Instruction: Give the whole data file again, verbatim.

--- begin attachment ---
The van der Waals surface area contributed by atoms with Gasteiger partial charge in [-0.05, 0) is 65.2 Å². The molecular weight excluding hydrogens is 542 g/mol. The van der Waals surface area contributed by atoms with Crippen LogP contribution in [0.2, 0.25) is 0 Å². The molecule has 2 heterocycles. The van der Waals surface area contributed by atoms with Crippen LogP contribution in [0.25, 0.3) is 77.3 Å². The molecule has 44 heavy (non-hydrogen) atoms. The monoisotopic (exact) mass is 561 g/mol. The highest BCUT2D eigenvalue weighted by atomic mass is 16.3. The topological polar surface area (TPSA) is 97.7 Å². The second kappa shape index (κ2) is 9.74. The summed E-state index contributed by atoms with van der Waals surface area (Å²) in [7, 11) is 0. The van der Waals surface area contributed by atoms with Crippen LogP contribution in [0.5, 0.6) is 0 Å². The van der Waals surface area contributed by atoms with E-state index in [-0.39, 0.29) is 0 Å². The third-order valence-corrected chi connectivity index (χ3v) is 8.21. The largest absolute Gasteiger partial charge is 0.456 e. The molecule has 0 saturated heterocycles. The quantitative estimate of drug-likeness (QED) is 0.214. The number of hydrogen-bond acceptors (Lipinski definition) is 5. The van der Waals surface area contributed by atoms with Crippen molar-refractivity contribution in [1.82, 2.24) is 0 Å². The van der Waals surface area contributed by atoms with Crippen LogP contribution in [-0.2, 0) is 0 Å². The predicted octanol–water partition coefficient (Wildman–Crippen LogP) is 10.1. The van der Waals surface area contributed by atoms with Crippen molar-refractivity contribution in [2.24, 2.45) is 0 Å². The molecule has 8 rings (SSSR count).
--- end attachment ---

The van der Waals surface area contributed by atoms with Gasteiger partial charge in [-0.05, 0) is 65.2 Å². The molecular weight excluding hydrogens is 542 g/mol. The van der Waals surface area contributed by atoms with Crippen LogP contribution in [0.2, 0.25) is 0 Å². The molecule has 2 heterocycles. The van der Waals surface area contributed by atoms with Crippen LogP contribution in [0.25, 0.3) is 77.3 Å². The molecule has 44 heavy (non-hydrogen) atoms. The monoisotopic (exact) mass is 561 g/mol. The highest BCUT2D eigenvalue weighted by atomic mass is 16.3. The topological polar surface area (TPSA) is 97.7 Å². The second kappa shape index (κ2) is 9.74. The summed E-state index contributed by atoms with van der Waals surface area (Å²) in [7, 11) is 0. The van der Waals surface area contributed by atoms with Crippen LogP contribution in [0.5, 0.6) is 0 Å². The van der Waals surface area contributed by atoms with E-state index in [-0.39, 0.29) is 0 Å². The third-order valence-corrected chi connectivity index (χ3v) is 8.21. The largest absolute Gasteiger partial charge is 0.456 e. The molecule has 0 saturated heterocycles. The quantitative estimate of drug-likeness (QED) is 0.214. The number of hydrogen-bond acceptors (Lipinski definition) is 5. The van der Waals surface area contributed by atoms with Crippen molar-refractivity contribution in [1.82, 2.24) is 0 Å². The van der Waals surface area contributed by atoms with Crippen LogP contribution in [-0.2, 0) is 0 Å². The predicted octanol–water partition coefficient (Wildman–Crippen LogP) is 10.1. The van der Waals surface area contributed by atoms with Crippen molar-refractivity contribution in [2.24, 2.45) is 0 Å². The molecule has 8 rings (SSSR count).